The debate over a Canadian firm’s proposal to bury radioactive waste from the company’s nuclear plants 2,230 feet underground less than a mile from Lake Huron has gone ... nuclear.
By comparison, a decision in the late 1990s to store highly radioactive fuel rods from a former nuclear plant right on the Lake Michigan shore near a tourism hot spot caused hardly a ripple — and doesn’t to this day.
According to an Associated Press story, the Canadian disposal site would be near the Bruce Power complex, the world’s largest nuclear power station, outside Kincardine, Ontario. The complex produces one-fourth of Ontario’s electricity.
Some of the strongest support for the Canadian burial project is coming from Kincardine and other nearby communities, where many residents have industry jobs. The loudest objections are coming from elsewhere in Canada and the U.S. — particularly Michigan, just across Lake Huron.
Critics openly doubt assurances that the Bruce Power waste would be safe resting far beneath the lake’s greatest depths and be encased in rock formations that have been stable for 450 million years.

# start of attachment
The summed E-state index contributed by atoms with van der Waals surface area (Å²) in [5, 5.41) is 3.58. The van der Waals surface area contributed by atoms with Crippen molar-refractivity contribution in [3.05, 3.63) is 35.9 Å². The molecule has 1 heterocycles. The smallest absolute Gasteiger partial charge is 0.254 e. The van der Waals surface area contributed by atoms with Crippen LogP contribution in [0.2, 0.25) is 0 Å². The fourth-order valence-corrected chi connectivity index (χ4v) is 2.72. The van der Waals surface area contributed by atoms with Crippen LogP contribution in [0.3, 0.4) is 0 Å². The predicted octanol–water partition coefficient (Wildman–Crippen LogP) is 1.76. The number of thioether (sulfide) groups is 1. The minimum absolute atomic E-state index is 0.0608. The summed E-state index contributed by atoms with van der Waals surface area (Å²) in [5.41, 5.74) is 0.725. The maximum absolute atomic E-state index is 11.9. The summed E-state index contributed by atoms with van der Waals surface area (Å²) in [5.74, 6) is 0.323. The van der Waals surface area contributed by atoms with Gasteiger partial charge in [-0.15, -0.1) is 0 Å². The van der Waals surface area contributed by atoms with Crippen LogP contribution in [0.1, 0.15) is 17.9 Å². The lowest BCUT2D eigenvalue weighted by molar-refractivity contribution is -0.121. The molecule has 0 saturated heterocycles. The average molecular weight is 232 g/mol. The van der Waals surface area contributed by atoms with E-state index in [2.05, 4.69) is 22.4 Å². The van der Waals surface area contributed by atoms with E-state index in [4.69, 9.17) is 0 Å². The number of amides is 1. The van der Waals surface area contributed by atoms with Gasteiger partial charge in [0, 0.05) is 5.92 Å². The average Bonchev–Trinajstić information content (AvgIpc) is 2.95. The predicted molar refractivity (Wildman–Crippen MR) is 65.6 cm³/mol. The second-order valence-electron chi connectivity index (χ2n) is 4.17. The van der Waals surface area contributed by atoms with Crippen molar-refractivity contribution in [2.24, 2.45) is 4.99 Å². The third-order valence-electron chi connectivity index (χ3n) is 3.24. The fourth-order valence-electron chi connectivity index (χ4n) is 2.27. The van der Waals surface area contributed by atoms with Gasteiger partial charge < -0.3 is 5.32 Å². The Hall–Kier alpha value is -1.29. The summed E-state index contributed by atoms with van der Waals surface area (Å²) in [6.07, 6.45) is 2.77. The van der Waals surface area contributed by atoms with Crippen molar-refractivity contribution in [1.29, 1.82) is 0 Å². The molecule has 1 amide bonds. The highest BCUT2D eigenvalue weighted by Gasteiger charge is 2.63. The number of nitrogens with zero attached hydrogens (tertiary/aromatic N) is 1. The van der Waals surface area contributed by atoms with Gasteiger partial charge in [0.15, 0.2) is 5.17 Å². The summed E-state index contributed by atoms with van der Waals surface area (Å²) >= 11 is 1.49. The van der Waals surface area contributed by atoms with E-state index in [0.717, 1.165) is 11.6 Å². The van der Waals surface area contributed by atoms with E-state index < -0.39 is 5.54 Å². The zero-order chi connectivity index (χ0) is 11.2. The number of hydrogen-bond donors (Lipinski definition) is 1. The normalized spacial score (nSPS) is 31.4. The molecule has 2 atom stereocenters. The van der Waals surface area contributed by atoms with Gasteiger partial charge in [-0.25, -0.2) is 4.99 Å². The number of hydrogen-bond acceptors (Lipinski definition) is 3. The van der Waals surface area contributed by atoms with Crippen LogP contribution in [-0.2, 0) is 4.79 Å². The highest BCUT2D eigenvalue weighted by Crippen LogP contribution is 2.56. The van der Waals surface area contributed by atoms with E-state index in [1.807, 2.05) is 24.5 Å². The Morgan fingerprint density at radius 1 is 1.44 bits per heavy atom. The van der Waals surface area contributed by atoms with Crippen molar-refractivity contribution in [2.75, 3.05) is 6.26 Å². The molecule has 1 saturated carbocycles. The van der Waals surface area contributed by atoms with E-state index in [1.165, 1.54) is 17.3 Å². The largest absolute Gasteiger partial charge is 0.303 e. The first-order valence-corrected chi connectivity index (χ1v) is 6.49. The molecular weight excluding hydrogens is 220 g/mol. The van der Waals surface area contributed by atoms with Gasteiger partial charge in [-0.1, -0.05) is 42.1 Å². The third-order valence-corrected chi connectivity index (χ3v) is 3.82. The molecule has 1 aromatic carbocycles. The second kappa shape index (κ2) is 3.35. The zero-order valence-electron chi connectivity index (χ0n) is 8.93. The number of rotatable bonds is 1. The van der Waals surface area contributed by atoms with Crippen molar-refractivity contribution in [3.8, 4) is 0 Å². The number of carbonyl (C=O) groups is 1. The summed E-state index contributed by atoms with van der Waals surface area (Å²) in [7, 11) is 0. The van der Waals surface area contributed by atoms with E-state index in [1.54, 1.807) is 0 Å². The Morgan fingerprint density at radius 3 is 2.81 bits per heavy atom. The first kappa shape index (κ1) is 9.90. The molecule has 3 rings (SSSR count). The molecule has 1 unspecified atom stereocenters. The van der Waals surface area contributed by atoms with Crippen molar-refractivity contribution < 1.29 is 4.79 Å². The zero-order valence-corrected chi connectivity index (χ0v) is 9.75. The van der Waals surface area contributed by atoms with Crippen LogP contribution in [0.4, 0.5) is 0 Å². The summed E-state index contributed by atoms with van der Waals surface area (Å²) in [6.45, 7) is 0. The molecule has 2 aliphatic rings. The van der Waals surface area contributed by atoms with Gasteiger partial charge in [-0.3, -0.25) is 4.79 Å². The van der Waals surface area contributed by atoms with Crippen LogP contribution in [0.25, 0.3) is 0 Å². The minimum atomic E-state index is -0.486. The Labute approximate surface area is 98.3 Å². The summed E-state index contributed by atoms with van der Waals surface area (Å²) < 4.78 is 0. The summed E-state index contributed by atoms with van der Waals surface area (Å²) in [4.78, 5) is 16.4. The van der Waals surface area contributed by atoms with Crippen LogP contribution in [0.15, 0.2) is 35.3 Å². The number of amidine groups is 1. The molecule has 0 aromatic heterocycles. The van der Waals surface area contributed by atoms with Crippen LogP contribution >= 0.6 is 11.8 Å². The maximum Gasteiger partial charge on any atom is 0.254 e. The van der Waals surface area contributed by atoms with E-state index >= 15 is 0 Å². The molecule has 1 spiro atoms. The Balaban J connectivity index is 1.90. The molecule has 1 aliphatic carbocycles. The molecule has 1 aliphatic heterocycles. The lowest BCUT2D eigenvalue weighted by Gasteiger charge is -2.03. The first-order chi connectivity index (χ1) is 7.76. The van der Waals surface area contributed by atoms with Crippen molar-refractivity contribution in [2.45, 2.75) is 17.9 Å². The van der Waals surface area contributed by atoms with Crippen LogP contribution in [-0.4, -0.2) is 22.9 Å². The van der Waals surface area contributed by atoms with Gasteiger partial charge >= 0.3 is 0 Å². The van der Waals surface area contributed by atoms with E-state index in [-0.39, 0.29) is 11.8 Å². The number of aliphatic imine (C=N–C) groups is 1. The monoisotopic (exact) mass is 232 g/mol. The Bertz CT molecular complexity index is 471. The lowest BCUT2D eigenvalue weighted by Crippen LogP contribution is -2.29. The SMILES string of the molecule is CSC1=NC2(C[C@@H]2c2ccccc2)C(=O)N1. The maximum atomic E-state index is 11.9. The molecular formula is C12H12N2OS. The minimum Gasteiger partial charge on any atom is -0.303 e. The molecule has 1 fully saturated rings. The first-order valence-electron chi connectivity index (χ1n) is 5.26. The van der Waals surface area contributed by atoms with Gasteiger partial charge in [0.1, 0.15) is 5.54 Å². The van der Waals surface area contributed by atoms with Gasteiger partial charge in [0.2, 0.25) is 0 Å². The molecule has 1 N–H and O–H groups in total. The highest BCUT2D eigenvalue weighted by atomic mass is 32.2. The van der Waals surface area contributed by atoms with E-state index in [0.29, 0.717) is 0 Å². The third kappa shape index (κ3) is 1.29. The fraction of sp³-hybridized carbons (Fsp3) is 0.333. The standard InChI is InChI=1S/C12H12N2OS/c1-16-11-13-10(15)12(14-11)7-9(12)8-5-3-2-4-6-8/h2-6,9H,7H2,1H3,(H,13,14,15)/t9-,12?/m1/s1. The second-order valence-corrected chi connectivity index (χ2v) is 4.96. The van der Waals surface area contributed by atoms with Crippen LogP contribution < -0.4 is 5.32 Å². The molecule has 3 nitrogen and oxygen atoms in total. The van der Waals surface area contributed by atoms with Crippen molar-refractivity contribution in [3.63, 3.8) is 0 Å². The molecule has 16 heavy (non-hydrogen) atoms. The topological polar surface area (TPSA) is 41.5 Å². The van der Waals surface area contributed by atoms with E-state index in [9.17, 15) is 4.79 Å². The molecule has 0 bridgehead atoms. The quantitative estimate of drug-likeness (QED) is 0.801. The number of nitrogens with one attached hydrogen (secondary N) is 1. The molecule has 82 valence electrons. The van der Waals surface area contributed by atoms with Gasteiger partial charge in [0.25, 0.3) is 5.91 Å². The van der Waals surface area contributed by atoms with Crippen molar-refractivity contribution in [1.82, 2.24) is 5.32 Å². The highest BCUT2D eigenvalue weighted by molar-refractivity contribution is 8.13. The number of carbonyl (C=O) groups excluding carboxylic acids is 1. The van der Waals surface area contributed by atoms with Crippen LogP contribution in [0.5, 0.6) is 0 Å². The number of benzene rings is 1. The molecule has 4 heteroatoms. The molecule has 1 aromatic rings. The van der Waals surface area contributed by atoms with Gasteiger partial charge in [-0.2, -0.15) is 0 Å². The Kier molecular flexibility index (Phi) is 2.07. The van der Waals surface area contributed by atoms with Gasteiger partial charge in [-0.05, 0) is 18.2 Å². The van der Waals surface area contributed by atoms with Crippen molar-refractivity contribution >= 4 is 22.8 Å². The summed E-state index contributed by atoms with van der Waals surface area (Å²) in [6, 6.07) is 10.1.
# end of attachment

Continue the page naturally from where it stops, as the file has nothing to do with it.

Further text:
“Neither the U.S. nor Canada can afford the risk of polluting the Great Lakes with toxic nuclear waste,” U.S. Reps. Dan Kildee, Sander Levin, John Dingell and Gary Peters of Michigan said in a letter. Michigan’s U.S. senators, Carl Levin and Debbie Stabenow, have asked the State Department to intervene. Business and environmental groups have submitted letters. An online petition has collected nearly 42,000 signatures.
All this is a far cry from the relative silence — except for a handful of local activists — from Congress or elsewhere when Consumers Power Co. decommissioned its Big Rock Point nuclear plant just outside Charlevoix in the late 1990s.
Big Rock was Michigan’s first nuclear power plant and the fifth in the nation. Construction began in 1960 and the reactor first went critical Sept. 27, 1962; the first electricity was generated later that year. In 1997 Consumers decided to decommission the plant and the reactor was shut down in August. The last fuel was removed in September; decontamination was completed in 1999.
Today, only the eight spent fuel casks remain. Plans to move them from the site were put on hold when the federal government backed off the proposed Yucca Mountain Nuclear Waste Repository in Nevada. Critics also said it was too dangerous to move nuclear waste from around the country by road and rail to any central site.
And yet here we are 15 or so years later with radioactive material perched mere yards from one of the great repositories of fresh water on the planet, and no one seems to think that’s a big deal. Let’s hope they never have reason to.